What does it mean when the professed followers of Jesus Christ – who died on a friggin’ cross for our sins, as so many Christians love to rub in my face – what does it mean when these same followers balk at a personal change that could improve the lives of others, simply because it might lie outside of their comfort zones? What does it mean when Christians basically say, “Hey, you can wait on this. It doesn’t matter that your children are dying, that your houses are being demolished, that you are being pushed out of your homes by a never-ending tide of greed and hatred. We are uncomfortable with the idea of losing something, so you wait.”
This is nothing new, of course:
“Frankly, I have yet to engage in a direct action campaign that was “well timed” in the view of those who have not suffered unduly from the disease of segregation. For years now I have heard the word “Wait!” It rings in the ear of every Negro with piercing familiarity. This “Wait” has almost always meant “Never.” We must come to see, with one of our distinguished jurists, that “justice too long delayed is justice denied.””
The words of Martin Luther King, Jr. are just as true today as they were in 1963; just as true about the West Bank and Gaza as about Birmingham, Ferguson, New York City, or Cleveland. “An injustice anywhere is a threat to justice everywhere.” Amen.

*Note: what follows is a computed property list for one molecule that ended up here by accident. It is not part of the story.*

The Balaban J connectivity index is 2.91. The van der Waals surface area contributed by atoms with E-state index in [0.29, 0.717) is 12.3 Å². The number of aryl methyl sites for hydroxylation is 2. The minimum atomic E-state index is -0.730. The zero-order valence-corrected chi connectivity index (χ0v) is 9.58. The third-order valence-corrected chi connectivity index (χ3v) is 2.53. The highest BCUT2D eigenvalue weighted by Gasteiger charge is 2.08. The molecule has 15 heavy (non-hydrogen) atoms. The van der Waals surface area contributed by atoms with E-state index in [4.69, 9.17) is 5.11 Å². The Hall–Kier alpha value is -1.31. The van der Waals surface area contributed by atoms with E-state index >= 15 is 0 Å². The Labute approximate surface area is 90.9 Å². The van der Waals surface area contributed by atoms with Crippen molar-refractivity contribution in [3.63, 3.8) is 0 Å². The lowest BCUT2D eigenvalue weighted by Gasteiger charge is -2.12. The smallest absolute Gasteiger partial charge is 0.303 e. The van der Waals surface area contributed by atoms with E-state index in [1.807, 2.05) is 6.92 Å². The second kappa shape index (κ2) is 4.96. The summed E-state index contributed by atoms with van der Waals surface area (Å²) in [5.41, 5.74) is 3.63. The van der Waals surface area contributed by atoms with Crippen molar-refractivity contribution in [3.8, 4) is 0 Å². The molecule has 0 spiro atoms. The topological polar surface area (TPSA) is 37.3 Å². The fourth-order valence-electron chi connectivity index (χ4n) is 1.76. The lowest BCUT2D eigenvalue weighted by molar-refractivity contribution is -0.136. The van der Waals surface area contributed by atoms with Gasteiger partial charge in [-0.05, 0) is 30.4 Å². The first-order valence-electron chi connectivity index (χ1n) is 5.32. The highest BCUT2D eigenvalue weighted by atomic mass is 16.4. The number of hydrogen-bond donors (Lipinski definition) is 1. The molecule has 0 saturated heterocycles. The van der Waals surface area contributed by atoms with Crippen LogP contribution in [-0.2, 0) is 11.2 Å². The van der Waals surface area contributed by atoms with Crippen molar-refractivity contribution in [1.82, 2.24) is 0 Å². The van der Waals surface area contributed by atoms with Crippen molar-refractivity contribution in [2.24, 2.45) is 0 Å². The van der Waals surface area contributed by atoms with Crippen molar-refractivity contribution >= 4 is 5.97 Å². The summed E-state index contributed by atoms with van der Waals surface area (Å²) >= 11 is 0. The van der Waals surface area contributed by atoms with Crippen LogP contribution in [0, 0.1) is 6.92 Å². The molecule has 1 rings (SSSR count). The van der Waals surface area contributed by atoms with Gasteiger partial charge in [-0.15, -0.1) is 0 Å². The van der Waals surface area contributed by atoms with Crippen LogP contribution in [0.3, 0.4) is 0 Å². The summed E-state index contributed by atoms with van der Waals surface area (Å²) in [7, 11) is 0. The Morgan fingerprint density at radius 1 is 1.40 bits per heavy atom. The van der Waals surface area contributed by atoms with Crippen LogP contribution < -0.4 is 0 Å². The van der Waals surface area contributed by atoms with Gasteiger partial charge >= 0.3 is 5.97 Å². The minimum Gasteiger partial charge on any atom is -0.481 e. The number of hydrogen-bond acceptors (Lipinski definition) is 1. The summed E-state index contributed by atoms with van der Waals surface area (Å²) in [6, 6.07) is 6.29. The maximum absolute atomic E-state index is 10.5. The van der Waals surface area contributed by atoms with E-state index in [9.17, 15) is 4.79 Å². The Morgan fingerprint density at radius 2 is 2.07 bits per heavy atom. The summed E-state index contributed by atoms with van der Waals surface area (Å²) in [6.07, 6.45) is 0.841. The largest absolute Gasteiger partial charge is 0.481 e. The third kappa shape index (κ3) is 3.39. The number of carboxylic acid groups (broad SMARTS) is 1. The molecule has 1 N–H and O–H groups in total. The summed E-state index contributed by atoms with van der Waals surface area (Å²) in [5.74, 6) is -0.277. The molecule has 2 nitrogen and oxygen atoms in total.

Then there were the resolutions on Forbearance and the Membership Guidelines. Again, the comments around these resolutions stick in my mind – in particular, those from a Hispanic pastor speaking through an interpreter, and the pastor of a welcoming congregation on the West Coast. The first was a long rambling diatribe of threats and slowly escalating verbal violence – violence, of course, in the good “peaceful” way that Mennonites tend to practice. Basically, he stated – several times – that his church and the broader Hispanic community would leave the denomination if they didn’t get what they wanted – the continued suppression and marginalization of LGBTQIA+ voices. In other words, we can all be One in Body of Christ – as long as that Body has a hand that’s holding someone else’s head underwater. And then he had the nerve to say something along the lines of, “And by the way, we don’t like it when you say that we hate gay people. Stop saying that!”